As budget stopgap, Rep. Olson floats 35 percent PFD tax

Rep. Kurt Olson, a Soldotna Republican, developed a plan to tax Permanent Fund dividends back in February, but he didn’t introduce it at the time because he wanted to see how the debate over plans from Gov. Bill Walker and others unfolded.

Rep. Kurt Olson, R-Soldotna, at a House Majority press availability, Feb. 11, 2016. (Photo by Skip Gray/360 North)
Rep. Kurt Olson, R-Soldotna, at a House Majority press availability in February. (Photo by Skip Gray/360 North)

With less than two weeks left in the session, Olson decided it was time for House Bill 376, which would apply a 35 percent tax to dividends.

“It would have taken pressure off some of the other things had it been out there in February, which is about when we were done with the design and the modeling of it,” Olson said. “It would not been used for what I thought it should be used for, which is something to buy some time without being a permanent fixture.”

The tax would have raised $470 million last year, and Olson estimates it would bring in a similar amount this year. It would sunset after four years. Olson said this will allow the state enough time to find a long-term solution to the state’s budget problems.

Olson said legislative leaders are interested.

“We haven’t really looked for comments but the comments that have been made so far were interested,” he said. “Because it does have a certain, you know, simplicity to it. And it’s finite. I mean, you know what it’s going to be limited to.”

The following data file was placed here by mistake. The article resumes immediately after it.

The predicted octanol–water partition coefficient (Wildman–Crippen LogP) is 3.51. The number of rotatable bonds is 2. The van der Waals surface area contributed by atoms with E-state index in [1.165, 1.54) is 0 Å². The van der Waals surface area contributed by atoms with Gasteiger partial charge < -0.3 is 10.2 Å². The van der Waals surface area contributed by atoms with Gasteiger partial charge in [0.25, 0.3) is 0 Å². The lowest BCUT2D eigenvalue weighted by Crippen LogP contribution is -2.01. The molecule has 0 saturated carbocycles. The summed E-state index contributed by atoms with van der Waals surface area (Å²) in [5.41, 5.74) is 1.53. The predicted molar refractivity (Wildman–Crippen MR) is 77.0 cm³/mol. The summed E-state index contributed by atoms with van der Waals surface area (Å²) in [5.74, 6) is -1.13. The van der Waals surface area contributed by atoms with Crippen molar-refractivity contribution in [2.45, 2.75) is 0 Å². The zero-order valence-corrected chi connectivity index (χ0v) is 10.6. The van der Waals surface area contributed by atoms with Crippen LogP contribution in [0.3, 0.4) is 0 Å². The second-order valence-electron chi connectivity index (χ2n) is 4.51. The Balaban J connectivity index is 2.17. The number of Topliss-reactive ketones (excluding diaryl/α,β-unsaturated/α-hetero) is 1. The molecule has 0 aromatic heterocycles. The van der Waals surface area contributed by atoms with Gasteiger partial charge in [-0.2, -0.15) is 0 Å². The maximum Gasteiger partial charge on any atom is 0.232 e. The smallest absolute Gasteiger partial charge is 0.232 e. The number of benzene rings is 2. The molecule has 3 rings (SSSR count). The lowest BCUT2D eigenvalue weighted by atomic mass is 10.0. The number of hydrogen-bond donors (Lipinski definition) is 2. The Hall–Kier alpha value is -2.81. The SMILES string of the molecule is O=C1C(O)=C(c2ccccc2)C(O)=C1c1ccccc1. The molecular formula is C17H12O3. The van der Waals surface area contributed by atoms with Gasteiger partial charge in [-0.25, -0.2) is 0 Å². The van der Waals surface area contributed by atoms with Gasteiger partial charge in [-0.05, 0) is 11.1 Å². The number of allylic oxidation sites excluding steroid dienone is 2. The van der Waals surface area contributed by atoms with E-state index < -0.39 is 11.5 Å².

But members of the Democratic minority are giving Olson’s bill a cool response.

Fairbanks Rep. Adam Wool said the state should look for a long-term budget solution this year.

“It’s another kick-the-can bill,” Wool said. “I mean, it’s a quick grab of money out of the Permanent Fund that doesn’t really have any long-term sustainability. It’s a short-term fix, and I think it’s the wrong way to go.”

Olson said it’s important to note that his bill wouldn’t draw directly from the Permanent Fund, but from dividend checks. These checks would remain higher than under proposals by other legislators and by Walker.

The tax “did not come out of the corpus of the fund, it did not come out of the earnings reserve, and it did not come out of the (Constitutional Budget Reserve). It came out of the check as it was issued,” Olson said. “So, from that standpoint, we’re not raiding the Permanent Fund. We’re taking a modest amount of the check.”

The House Labor and Commerce Committee, which Olson chairs, introduced the bill on Monday. It was referred to the House Finance Committee.

Andrew Kitchenman

State Government Reporter, Alaska Public Media & KTOO

State government plays an outsized role in the life of Alaskans. As the state continues to go through the painful process of deciding what its priorities are, I bring Alaskans to the scene of a government in transition.

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